This rejection of the meaning of suffering cannot bring one closer to our fellow men, because of course we do suffer and always will.  To reject suffering sets one up to reject the experience of mankind, and then, mankind itself.  Suffering without the Cross gives way to tyranny.

The early revolutionaries had within them a deep asceticism.  All things not geared fully towards improving the material lot of the people must be expunged.  Beauty itself became a debauched and corrupting luxury.  Everyone must do without so that nothing ever gets wasted, either in the mind or on the ledger sheet.  Such asceticism, without grace, again leads to tyranny. But let us not miss the fact that this tyranny has its roots in a certain idea of freedom.  Communists wished the people to be free from suffering, free from worry about the future, free from the competitive aspects of capitalist societies.  Now we know that such freedom leads to a drabness and narrowing of life.

Soviet Architecture

Berdyaev wrote in 1931 and he had a keen insight for the westerners to whom he wrote.  Westerners at that time and now, fundamentally are skeptics, and they assumed that the Soviets shared this basic outlook.  Not so.  The communist has deep (though misplaced) faith, and the people understand and embrace this faith.  The state could not hold together for any other reason.  This faith flies in the face of “evidence” against it.  Most communists rejected the physics of the early 20th century, for example, because Einstein and others smacked of mysticism, and we must exorcise all mysticism so that the people will have true happiness.  In the end pure rationalism becomes entirely irrational and ridiculous.  Still they press on.  Our failure to recognize this faith led us to combat it by all the wrong means.  One thinks of Nixon trying to impress Khruschev by showing him better refrigerators.  It showed our misunderstanding and our bankruptcy.  Was this all we had to offer?  If Khruschev was not impressed, we should be surprised.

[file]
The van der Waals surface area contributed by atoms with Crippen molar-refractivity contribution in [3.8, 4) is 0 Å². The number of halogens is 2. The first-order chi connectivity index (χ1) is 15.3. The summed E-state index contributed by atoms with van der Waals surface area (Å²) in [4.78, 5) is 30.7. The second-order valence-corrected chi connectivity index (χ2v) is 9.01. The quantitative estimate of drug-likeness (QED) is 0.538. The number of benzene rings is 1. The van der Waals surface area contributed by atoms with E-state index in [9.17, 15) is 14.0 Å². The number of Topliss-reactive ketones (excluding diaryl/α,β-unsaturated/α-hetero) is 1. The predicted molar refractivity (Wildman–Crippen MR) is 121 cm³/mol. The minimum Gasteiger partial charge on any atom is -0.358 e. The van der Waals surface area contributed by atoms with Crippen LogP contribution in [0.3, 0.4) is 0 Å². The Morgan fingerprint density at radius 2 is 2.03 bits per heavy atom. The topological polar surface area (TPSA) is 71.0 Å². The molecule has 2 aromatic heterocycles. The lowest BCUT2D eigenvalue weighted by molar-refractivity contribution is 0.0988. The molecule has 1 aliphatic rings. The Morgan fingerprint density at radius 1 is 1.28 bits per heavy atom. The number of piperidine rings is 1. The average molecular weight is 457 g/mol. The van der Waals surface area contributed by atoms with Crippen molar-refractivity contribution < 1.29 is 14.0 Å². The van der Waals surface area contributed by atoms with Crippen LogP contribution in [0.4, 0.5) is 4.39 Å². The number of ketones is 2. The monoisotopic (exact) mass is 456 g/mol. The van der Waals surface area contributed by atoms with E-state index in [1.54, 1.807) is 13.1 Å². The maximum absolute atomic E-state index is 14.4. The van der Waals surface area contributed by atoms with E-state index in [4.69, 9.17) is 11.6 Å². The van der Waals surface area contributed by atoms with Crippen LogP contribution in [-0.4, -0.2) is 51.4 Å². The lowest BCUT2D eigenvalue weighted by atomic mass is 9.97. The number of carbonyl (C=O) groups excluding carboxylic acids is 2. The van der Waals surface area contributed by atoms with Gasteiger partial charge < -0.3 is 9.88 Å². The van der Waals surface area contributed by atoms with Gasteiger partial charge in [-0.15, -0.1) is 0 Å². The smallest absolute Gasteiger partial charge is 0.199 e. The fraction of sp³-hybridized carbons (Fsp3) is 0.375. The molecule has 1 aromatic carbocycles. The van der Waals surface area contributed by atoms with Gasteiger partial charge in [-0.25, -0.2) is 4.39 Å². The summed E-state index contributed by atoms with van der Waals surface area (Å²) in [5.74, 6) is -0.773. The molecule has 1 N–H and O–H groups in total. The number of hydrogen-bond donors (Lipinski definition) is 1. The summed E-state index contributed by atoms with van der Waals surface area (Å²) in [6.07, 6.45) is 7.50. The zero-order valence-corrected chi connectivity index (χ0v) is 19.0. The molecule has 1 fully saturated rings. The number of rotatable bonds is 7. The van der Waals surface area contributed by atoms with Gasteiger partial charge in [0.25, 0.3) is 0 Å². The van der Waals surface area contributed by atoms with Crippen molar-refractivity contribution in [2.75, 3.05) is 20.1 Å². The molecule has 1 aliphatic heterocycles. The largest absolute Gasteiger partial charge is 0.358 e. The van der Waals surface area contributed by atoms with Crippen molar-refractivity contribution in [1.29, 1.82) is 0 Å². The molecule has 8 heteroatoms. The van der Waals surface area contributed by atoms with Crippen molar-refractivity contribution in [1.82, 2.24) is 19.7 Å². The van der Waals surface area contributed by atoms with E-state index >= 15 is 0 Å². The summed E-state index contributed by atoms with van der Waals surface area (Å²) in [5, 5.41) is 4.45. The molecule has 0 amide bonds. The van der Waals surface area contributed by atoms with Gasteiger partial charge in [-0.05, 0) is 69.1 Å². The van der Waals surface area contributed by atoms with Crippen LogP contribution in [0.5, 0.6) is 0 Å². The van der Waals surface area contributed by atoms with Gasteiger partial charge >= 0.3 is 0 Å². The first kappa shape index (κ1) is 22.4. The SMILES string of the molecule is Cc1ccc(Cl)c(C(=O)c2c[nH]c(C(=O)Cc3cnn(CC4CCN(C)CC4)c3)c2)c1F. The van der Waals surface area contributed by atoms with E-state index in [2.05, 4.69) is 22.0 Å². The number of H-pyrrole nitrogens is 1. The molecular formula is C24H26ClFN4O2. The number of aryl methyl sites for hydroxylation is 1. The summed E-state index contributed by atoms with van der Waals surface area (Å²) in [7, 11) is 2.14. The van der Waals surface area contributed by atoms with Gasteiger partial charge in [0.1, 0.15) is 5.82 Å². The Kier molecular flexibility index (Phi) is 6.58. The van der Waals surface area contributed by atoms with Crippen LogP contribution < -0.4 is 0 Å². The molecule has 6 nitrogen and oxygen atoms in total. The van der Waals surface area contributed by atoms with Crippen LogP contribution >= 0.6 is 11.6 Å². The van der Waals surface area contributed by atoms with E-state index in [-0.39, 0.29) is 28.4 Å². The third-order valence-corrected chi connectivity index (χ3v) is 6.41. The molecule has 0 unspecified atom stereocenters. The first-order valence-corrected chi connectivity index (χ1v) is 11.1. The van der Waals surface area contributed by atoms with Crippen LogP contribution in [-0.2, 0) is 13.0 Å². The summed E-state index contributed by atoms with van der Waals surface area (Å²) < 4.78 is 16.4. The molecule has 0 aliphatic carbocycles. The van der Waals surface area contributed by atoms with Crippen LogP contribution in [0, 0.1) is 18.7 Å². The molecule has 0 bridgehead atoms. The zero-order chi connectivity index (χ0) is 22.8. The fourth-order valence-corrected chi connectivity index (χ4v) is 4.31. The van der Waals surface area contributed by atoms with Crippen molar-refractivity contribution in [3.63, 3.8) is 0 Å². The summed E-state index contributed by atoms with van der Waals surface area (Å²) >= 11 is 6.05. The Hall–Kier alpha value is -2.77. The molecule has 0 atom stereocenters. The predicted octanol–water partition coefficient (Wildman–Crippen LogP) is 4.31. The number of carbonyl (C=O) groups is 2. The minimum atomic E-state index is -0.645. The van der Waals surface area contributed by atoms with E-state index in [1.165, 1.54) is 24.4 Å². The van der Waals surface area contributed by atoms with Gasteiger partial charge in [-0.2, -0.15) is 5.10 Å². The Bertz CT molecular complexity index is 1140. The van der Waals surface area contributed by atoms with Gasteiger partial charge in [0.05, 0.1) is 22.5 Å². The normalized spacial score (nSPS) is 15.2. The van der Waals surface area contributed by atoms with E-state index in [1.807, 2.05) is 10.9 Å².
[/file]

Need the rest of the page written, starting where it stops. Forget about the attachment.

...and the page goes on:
The first part of Berdyaev’s book focuses on the spiritual failures of the revolutionaries themselves, but then he adroitly and appropriately turns the tables.  How did such a movement come about?  If the revolutionaries showed great spiritual hunger, we must consider the fact that churches in their locales could not feed them.  The rise of communism comes from the failure not just of capitalism to produce a just society, but from the Church to live out its calling.  He writes,

Christianity has not put its truth into full living practice.  It has found its realization either in conventional formula or in theocracies which deliberately ignore freedom (which is the fundamental condition of any genuine realization), or it has practiced a system of duality, as in modern history, when its power has weakened.  And therefore Communism has made its appearance as a punishment and a reminder, as a perversion of some genuine truth.

As I and others lament the recent high court decision on the validity of homosexual marriage we do well to follow Berdyaev’s example and point our fingers in the right place.  For what we see before us comes fundamentally from the Church’s failure to explain the true nature of marriage not as an emotional bond between two people, but as an image of salvation itself, the marriage of Heaven and Earth.  In Eastern churches, the bride and groom process around the congregation during the service wearing crowns.  These crowns represent crowns of the martyrs.  Marriage, like monasticism, is a kind of martyrdom, a death out of which new life emerges. What we see before us should serve as a “punishment and a reminder” of what we should have proclaiming and living out all along.

Dave

*One sees this in many places in our culture.  Take, for example, the rise of graphic novels.  Rather than be comfortable with the strengths and weaknesses of the medium, we hear ardent insistence that “graphic novels are just like books.”  In my limited experience it seems obligatory for authors of young-adult fiction to include a mean teacher in the story who fails to allow a student to hand in a book-report on a graphic novel.  The theme is the same —  whatever we happen to be doing must be affirmed by all.